Referring to only Chapter 12 in A People's History of the United States, How do you feel about Zinn's presentation of the United States as a racist nation and a bully? Were we an empire? Are we an...

Referring to only Chapter 12 in A People's History of the United States, How do you feel about Zinn's presentation of the United States as a racist nation and a bully? Were we an empire? Are we an empire? Give examples!

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gbeatty eNotes educator| Certified Educator

You ask a lot of questions here, so I'll answer them all briefly, then explain, to help you understand in more detail. I feel sickened and defensive when I read Zinn's presentation of the United States, in this chapter and in others. Yes, the United States was an empire, and yes, it is still is in many ways.

Now, to explain those points in more detail, I'm going to start by going outside that chapter briefly. Thomas Jefferson referred to the United States as "an empire for liberty." He meant that as a positive thing, and used the phrase without irony. That was one of his goals for the U.S., and so it isn't wrong or damning for Zinn to say the country was or is an empire.

It is the nature of that empire that should give readers pause and make their stomachs upset. The United States was racist for a long time, consciously and intentionally racist. If you look at the country's internal laws governing race, you'll see that it was even legally racist. When Roosevelt mentioned that lynching Italian immigrants was a good thing, as Zinn notes in this chapter, that's at least partially racist. (There are other factors involved, like religion and theories of civilization.) Was the country a bully in addition to being racist? Again, yes. Look at the annexation of Hawaii, which Zinn mentions in this chapter. It was an imperial action, part of what made the United States an empire. It was motivated by trade interests and geopolitical maneuvering, and, in part, by race. Hawaii is far smaller than the United States. This is bullying in a very evident fashion. All of this also applies to American actions in Cuba that Zinn describes. What I find striking about the racism of this period is how it integrated with other factors. For example, take a look Zinn's brief mention of John Burgess in this chapter. He quotes a political scientist on the necessity for certain races and nations to civilize the world. (Burgess wasn't alone in this: Zinn uses him as an example.) In other words, some models of political science and history were telling the United States that acting in an imperial fashion, and basing imperial actions in part on race, was a good thing.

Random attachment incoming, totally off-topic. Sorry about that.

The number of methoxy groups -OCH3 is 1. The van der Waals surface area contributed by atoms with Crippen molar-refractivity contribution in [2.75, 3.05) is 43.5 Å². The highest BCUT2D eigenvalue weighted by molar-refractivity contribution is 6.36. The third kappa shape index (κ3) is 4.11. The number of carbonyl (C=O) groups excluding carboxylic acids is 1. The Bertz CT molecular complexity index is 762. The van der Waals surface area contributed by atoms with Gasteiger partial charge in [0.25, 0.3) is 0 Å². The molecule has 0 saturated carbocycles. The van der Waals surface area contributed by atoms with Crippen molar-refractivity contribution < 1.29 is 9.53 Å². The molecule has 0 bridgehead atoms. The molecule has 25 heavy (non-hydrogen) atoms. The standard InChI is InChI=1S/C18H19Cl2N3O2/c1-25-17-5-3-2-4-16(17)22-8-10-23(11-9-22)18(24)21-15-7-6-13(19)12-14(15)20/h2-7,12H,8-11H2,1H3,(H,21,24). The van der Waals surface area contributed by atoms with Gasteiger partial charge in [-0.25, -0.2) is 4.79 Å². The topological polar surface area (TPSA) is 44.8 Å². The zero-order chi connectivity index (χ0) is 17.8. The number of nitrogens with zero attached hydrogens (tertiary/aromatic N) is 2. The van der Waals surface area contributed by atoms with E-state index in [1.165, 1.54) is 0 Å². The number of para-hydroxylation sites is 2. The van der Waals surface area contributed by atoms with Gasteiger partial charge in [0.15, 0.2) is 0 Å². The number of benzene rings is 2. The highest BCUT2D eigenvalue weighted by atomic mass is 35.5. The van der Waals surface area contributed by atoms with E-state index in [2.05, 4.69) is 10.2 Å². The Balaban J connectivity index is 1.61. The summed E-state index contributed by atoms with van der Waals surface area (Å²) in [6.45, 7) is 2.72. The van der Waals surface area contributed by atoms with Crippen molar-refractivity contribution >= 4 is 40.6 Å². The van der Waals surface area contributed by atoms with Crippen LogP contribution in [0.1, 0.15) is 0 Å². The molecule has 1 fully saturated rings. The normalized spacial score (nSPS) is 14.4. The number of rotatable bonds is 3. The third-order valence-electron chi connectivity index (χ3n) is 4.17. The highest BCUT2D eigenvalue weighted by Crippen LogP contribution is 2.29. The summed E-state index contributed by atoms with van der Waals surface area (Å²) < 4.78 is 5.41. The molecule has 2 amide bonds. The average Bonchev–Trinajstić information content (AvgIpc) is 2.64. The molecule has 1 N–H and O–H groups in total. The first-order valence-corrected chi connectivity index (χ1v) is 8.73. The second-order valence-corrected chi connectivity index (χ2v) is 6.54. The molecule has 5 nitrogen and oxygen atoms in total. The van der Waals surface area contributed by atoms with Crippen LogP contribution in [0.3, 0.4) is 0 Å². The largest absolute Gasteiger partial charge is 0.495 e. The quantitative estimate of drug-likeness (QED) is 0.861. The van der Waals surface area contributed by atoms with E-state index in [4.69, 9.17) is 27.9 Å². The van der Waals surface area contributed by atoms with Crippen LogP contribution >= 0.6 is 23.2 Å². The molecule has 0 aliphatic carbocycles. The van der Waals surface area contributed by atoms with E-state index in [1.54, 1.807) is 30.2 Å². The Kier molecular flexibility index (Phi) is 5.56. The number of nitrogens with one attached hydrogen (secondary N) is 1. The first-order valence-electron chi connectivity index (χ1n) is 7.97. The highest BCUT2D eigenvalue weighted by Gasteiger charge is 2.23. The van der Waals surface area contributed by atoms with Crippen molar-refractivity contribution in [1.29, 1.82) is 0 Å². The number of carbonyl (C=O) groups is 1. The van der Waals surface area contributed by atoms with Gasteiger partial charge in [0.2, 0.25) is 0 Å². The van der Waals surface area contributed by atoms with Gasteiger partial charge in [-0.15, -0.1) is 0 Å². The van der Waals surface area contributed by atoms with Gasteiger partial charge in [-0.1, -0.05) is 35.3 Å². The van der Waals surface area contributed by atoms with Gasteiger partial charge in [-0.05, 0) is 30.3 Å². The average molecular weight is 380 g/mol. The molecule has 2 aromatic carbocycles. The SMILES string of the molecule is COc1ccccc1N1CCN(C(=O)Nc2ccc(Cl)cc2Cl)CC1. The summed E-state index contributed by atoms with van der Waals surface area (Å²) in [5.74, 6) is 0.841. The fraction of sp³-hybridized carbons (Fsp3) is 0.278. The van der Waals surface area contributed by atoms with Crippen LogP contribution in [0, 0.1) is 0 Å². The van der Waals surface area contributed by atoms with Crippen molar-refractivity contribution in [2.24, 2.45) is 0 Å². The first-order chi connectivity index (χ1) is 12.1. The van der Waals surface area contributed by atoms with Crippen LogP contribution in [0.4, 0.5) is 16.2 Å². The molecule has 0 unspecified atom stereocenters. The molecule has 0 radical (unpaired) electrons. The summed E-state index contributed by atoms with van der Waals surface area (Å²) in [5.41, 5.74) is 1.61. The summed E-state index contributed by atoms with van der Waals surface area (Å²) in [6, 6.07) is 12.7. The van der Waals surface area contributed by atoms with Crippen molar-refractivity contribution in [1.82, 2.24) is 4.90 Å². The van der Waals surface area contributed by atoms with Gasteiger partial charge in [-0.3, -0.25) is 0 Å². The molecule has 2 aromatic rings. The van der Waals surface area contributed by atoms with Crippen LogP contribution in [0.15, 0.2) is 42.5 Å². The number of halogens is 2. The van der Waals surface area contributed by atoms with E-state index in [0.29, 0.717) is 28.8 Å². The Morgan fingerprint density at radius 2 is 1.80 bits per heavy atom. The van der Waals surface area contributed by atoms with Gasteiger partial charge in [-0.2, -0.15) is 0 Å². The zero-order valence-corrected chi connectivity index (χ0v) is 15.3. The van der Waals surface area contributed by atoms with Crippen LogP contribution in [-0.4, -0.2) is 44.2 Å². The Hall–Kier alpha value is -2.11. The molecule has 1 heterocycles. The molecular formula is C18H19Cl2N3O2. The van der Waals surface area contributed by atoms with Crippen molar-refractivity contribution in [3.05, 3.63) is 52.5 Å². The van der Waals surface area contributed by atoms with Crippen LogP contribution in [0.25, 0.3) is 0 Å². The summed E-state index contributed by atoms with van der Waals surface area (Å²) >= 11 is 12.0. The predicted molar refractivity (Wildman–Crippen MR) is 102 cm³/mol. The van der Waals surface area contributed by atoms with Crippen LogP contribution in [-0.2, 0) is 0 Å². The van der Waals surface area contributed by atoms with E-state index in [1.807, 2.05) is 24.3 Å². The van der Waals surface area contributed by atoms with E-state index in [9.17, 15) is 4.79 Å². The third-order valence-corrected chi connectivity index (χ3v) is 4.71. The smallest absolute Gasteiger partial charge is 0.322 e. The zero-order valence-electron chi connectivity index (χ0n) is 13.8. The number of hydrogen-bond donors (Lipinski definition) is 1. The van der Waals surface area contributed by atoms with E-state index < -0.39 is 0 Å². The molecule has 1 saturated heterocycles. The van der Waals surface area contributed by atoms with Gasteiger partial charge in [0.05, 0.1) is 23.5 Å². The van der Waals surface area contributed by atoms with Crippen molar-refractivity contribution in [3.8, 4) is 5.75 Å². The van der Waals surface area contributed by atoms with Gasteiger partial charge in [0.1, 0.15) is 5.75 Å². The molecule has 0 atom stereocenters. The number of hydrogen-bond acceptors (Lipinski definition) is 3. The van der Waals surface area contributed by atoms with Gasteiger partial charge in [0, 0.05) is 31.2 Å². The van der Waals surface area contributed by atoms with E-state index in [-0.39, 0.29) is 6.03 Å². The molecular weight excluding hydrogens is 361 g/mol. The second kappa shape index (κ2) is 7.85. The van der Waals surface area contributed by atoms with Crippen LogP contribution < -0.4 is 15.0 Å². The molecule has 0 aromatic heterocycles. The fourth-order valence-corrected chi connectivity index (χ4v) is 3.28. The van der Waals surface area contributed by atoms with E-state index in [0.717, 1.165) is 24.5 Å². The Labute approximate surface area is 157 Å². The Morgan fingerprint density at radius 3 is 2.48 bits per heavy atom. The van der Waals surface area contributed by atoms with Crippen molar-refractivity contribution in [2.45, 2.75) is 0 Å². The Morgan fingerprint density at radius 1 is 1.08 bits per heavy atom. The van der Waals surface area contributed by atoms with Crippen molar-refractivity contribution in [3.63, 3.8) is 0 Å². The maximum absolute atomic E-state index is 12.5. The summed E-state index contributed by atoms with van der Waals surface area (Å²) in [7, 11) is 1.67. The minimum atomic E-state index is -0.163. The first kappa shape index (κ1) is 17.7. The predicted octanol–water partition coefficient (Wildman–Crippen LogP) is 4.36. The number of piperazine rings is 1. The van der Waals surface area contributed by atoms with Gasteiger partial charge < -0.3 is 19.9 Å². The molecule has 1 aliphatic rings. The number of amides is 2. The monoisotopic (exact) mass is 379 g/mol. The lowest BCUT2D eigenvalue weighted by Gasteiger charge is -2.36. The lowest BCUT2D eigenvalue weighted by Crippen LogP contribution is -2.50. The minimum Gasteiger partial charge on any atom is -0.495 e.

There's much more you could say on this topic, but that should get you started. Think about how you feel, and if Zinn is accurate.